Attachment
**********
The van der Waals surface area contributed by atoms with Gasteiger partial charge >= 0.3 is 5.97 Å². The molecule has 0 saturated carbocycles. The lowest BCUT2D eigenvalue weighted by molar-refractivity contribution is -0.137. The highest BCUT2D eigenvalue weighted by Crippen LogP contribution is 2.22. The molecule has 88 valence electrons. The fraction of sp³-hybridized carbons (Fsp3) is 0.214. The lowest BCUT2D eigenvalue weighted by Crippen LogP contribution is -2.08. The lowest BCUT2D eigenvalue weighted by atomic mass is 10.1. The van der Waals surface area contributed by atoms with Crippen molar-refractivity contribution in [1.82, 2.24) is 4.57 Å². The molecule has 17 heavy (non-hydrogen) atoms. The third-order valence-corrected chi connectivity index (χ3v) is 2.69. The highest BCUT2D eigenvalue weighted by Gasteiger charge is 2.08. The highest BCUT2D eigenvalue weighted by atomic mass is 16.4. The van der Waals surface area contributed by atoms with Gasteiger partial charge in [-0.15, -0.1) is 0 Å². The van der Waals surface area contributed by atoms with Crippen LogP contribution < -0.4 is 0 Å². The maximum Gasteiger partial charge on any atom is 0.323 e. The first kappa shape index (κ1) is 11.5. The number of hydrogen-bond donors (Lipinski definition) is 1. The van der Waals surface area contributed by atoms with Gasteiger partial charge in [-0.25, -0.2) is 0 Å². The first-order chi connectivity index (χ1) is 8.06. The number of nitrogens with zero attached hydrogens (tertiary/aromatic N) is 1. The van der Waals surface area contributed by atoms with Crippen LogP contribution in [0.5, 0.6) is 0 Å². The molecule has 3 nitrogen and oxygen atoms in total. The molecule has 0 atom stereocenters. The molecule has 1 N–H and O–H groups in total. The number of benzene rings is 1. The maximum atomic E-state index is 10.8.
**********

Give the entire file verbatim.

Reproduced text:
The van der Waals surface area contributed by atoms with Gasteiger partial charge >= 0.3 is 5.97 Å². The molecule has 0 saturated carbocycles. The lowest BCUT2D eigenvalue weighted by molar-refractivity contribution is -0.137. The highest BCUT2D eigenvalue weighted by Crippen LogP contribution is 2.22. The molecule has 88 valence electrons. The fraction of sp³-hybridized carbons (Fsp3) is 0.214. The lowest BCUT2D eigenvalue weighted by Crippen LogP contribution is -2.08. The lowest BCUT2D eigenvalue weighted by atomic mass is 10.1. The van der Waals surface area contributed by atoms with Crippen molar-refractivity contribution in [1.82, 2.24) is 4.57 Å². The molecule has 17 heavy (non-hydrogen) atoms. The third-order valence-corrected chi connectivity index (χ3v) is 2.69. The highest BCUT2D eigenvalue weighted by Gasteiger charge is 2.08. The highest BCUT2D eigenvalue weighted by atomic mass is 16.4. The van der Waals surface area contributed by atoms with Gasteiger partial charge in [-0.15, -0.1) is 0 Å². The van der Waals surface area contributed by atoms with Crippen LogP contribution < -0.4 is 0 Å². The maximum Gasteiger partial charge on any atom is 0.323 e. The first kappa shape index (κ1) is 11.5. The number of hydrogen-bond donors (Lipinski definition) is 1. The van der Waals surface area contributed by atoms with Gasteiger partial charge in [-0.25, -0.2) is 0 Å². The first-order chi connectivity index (χ1) is 8.06. The number of nitrogens with zero attached hydrogens (tertiary/aromatic N) is 1. The van der Waals surface area contributed by atoms with Crippen LogP contribution in [0.5, 0.6) is 0 Å². The molecule has 3 nitrogen and oxygen atoms in total. The molecule has 0 atom stereocenters. The molecule has 1 N–H and O–H groups in total. The number of benzene rings is 1. The maximum atomic E-state index is 10.8.